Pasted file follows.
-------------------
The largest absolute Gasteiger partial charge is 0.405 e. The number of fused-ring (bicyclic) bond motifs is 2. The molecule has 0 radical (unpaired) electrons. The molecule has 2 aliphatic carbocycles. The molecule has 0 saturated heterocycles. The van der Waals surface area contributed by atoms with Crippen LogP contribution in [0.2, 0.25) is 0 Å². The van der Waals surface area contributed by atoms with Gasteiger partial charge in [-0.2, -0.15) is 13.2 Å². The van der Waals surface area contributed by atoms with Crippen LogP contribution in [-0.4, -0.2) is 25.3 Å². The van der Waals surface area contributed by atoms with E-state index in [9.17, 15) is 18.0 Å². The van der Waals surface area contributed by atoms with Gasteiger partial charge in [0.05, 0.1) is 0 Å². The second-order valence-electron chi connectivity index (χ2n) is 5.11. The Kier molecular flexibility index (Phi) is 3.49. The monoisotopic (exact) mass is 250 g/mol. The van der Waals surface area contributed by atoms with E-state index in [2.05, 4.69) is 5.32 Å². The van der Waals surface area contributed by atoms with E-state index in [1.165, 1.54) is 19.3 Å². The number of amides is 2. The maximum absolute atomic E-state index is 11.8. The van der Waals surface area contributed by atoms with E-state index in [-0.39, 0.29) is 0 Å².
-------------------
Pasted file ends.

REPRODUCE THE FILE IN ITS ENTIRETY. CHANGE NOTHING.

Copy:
The largest absolute Gasteiger partial charge is 0.405 e. The number of fused-ring (bicyclic) bond motifs is 2. The molecule has 0 radical (unpaired) electrons. The molecule has 2 aliphatic carbocycles. The molecule has 0 saturated heterocycles. The van der Waals surface area contributed by atoms with Crippen LogP contribution in [0.2, 0.25) is 0 Å². The van der Waals surface area contributed by atoms with Gasteiger partial charge in [-0.2, -0.15) is 13.2 Å². The van der Waals surface area contributed by atoms with Crippen LogP contribution in [-0.4, -0.2) is 25.3 Å². The van der Waals surface area contributed by atoms with E-state index in [9.17, 15) is 18.0 Å². The van der Waals surface area contributed by atoms with Gasteiger partial charge in [0.05, 0.1) is 0 Å². The second-order valence-electron chi connectivity index (χ2n) is 5.11. The Kier molecular flexibility index (Phi) is 3.49. The monoisotopic (exact) mass is 250 g/mol. The van der Waals surface area contributed by atoms with E-state index in [2.05, 4.69) is 5.32 Å². The van der Waals surface area contributed by atoms with E-state index in [1.165, 1.54) is 19.3 Å². The number of amides is 2. The maximum absolute atomic E-state index is 11.8. The van der Waals surface area contributed by atoms with E-state index in [-0.39, 0.29) is 0 Å².